I am a firm believer that there is no better feeling than after a class that has gone well! I remember feeling that exhilarating energy when I first got to teach in summer camp, than volunteering in school during my bachelor and undertaking fulltime teaching position during my MA research.

Being visual art teacher, I want my students to make connections, to keep their curiosity on the edge, keep questioning things. As mush as it is necessary to provide students with the conceptual and technical tools they will need to produce and understand art, it is important to give them some encouragement of exploration to help them to improve their work. I am constantly looking forward to improve my subject knowledge and pedagogical skills – it is important for such passionate educator. I think that one of my greatest ability is being a thinker, to organize my thoughts.
But in my practice most of the time the simplest teaching techniques can work the best, I use charts and diagrams and other visual representations to help students reflect better on subject. Use images and sounds, videos and textures as well as words and concepts, I believe, is extremely helpful for my students to develop a sense of artistic empathy: to make connections with their subjects. The main principle of my lectures is a conversation between me and my students. To get in touch with emotional side of art it is important to ask questions like “How do we decide what’s worth teaching in Art?” – it helps learners to focus on what’s important for them in learning art. Although I try to use a wide variety of sources and address multiple concepts, I take great pride in the tight organization of my lectures. As soon as teaching art is not only about skills but multiple concepts, students need encouragement in keeping mind open and experimenting.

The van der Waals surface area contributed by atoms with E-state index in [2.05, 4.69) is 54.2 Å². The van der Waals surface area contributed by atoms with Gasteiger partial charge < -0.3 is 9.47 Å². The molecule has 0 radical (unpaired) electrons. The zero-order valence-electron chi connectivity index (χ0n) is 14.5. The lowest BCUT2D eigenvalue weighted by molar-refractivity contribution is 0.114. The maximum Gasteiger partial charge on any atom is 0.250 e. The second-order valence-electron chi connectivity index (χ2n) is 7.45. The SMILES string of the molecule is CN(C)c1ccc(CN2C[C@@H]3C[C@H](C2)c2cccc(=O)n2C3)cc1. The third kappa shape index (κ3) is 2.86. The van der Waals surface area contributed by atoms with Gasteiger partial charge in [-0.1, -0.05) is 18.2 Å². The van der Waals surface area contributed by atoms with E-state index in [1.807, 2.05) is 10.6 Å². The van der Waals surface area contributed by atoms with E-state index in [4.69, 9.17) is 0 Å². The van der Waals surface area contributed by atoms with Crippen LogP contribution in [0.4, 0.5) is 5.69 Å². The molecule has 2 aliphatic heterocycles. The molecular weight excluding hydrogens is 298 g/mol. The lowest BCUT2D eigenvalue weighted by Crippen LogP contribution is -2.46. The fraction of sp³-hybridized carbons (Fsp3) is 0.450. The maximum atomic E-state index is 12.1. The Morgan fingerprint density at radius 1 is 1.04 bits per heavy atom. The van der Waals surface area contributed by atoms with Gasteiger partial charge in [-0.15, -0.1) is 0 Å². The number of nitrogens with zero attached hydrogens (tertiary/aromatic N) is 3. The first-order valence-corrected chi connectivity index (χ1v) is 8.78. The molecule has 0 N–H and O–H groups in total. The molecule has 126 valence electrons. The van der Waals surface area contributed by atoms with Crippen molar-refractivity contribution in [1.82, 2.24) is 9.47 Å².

To be
a great educator doesn’t mean you always starting at the level of the student, but more about ability to reach out and encouraging him or her to explore new possibilities, look beyond frames, act upon their own intellectual initiative.

As soon as teaching art is not only about skills but multiple concepts, students need encouragement in keeping mind open and experimenting. As C. G. Jung and other psychologists and sociologists have already noted, art is like a mirror of the society itself. As artists we take in information all around us and then filter it through our own set of inner “mirrors” and what comes out we call art. For me, Warhol’s paintings, his “Marilyn Monroe” paintings are perfect examples.



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